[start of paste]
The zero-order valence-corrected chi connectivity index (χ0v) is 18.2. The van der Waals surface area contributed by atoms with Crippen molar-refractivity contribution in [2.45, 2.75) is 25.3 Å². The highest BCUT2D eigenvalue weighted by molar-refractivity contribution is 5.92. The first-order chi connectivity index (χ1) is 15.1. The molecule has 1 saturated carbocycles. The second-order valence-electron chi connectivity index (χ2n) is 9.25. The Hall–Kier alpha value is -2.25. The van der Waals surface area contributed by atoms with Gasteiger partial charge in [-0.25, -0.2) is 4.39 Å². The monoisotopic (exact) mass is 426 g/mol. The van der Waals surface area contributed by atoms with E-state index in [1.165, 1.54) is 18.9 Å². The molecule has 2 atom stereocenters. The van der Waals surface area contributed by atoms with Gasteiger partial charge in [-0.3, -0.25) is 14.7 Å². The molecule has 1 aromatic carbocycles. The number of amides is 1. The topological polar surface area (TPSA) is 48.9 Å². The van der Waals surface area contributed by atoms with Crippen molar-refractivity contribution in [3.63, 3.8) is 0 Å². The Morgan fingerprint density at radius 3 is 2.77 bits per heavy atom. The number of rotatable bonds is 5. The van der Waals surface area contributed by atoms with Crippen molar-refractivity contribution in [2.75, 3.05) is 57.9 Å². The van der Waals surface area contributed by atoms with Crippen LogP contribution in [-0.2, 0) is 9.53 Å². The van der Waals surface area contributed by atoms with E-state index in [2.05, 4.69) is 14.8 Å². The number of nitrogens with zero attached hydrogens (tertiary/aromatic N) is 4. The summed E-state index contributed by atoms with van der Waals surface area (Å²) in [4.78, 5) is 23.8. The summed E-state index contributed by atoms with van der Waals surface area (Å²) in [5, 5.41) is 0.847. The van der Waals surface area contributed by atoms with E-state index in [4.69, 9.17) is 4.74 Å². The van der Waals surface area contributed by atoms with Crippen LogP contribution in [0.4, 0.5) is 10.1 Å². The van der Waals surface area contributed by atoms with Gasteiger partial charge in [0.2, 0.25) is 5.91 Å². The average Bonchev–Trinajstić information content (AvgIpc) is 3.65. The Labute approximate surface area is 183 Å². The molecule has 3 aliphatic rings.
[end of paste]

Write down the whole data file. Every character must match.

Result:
The zero-order valence-corrected chi connectivity index (χ0v) is 18.2. The van der Waals surface area contributed by atoms with Crippen molar-refractivity contribution in [2.45, 2.75) is 25.3 Å². The highest BCUT2D eigenvalue weighted by molar-refractivity contribution is 5.92. The first-order chi connectivity index (χ1) is 15.1. The molecule has 1 saturated carbocycles. The second-order valence-electron chi connectivity index (χ2n) is 9.25. The Hall–Kier alpha value is -2.25. The van der Waals surface area contributed by atoms with Gasteiger partial charge in [-0.25, -0.2) is 4.39 Å². The monoisotopic (exact) mass is 426 g/mol. The van der Waals surface area contributed by atoms with E-state index in [1.165, 1.54) is 18.9 Å². The molecule has 2 atom stereocenters. The van der Waals surface area contributed by atoms with Gasteiger partial charge in [-0.3, -0.25) is 14.7 Å². The molecule has 1 aromatic carbocycles. The number of amides is 1. The topological polar surface area (TPSA) is 48.9 Å². The van der Waals surface area contributed by atoms with Crippen molar-refractivity contribution in [3.63, 3.8) is 0 Å². The Morgan fingerprint density at radius 3 is 2.77 bits per heavy atom. The number of rotatable bonds is 5. The van der Waals surface area contributed by atoms with Crippen molar-refractivity contribution in [2.75, 3.05) is 57.9 Å². The van der Waals surface area contributed by atoms with Crippen LogP contribution in [-0.2, 0) is 9.53 Å². The van der Waals surface area contributed by atoms with E-state index in [2.05, 4.69) is 14.8 Å². The number of nitrogens with zero attached hydrogens (tertiary/aromatic N) is 4. The summed E-state index contributed by atoms with van der Waals surface area (Å²) in [4.78, 5) is 23.8. The summed E-state index contributed by atoms with van der Waals surface area (Å²) in [5, 5.41) is 0.847. The van der Waals surface area contributed by atoms with E-state index in [4.69, 9.17) is 4.74 Å². The van der Waals surface area contributed by atoms with Crippen LogP contribution in [0.4, 0.5) is 10.1 Å². The van der Waals surface area contributed by atoms with Gasteiger partial charge in [0.2, 0.25) is 5.91 Å². The average Bonchev–Trinajstić information content (AvgIpc) is 3.65. The Labute approximate surface area is 183 Å². The molecule has 3 aliphatic rings.